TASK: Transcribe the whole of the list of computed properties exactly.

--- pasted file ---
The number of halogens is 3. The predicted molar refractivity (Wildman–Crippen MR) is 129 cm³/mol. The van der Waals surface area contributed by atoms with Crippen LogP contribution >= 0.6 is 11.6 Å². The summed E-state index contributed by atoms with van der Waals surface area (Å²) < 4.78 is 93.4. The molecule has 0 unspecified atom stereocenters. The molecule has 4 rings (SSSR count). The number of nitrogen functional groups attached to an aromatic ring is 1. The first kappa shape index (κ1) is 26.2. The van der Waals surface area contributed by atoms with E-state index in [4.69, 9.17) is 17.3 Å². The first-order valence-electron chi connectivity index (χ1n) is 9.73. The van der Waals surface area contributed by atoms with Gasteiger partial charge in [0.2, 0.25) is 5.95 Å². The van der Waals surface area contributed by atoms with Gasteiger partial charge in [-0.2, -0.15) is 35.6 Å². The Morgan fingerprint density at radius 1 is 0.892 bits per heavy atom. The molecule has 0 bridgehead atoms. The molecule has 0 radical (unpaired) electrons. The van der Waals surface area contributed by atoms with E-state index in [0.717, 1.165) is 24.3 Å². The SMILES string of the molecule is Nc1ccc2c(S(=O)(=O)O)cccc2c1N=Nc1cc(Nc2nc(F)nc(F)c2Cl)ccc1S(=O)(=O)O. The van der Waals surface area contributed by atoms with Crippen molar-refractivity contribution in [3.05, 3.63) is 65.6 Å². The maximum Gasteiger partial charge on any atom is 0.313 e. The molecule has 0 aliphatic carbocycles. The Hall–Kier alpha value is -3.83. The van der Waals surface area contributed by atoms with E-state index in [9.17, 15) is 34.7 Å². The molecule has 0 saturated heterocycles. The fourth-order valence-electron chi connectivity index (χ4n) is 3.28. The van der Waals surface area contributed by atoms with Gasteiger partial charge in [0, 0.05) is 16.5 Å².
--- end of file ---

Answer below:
The number of halogens is 3. The predicted molar refractivity (Wildman–Crippen MR) is 129 cm³/mol. The van der Waals surface area contributed by atoms with Crippen LogP contribution >= 0.6 is 11.6 Å². The summed E-state index contributed by atoms with van der Waals surface area (Å²) < 4.78 is 93.4. The molecule has 0 unspecified atom stereocenters. The molecule has 4 rings (SSSR count). The number of nitrogen functional groups attached to an aromatic ring is 1. The first kappa shape index (κ1) is 26.2. The van der Waals surface area contributed by atoms with E-state index in [4.69, 9.17) is 17.3 Å². The first-order valence-electron chi connectivity index (χ1n) is 9.73. The van der Waals surface area contributed by atoms with Gasteiger partial charge in [0.2, 0.25) is 5.95 Å². The van der Waals surface area contributed by atoms with Gasteiger partial charge in [-0.2, -0.15) is 35.6 Å². The Morgan fingerprint density at radius 1 is 0.892 bits per heavy atom. The molecule has 0 bridgehead atoms. The molecule has 0 radical (unpaired) electrons. The van der Waals surface area contributed by atoms with E-state index in [0.717, 1.165) is 24.3 Å². The SMILES string of the molecule is Nc1ccc2c(S(=O)(=O)O)cccc2c1N=Nc1cc(Nc2nc(F)nc(F)c2Cl)ccc1S(=O)(=O)O. The van der Waals surface area contributed by atoms with Crippen molar-refractivity contribution in [3.05, 3.63) is 65.6 Å². The maximum Gasteiger partial charge on any atom is 0.313 e. The molecule has 0 aliphatic carbocycles. The Hall–Kier alpha value is -3.83. The van der Waals surface area contributed by atoms with E-state index in [9.17, 15) is 34.7 Å². The molecule has 0 saturated heterocycles. The fourth-order valence-electron chi connectivity index (χ4n) is 3.28. The van der Waals surface area contributed by atoms with Gasteiger partial charge in [0, 0.05) is 16.5 Å².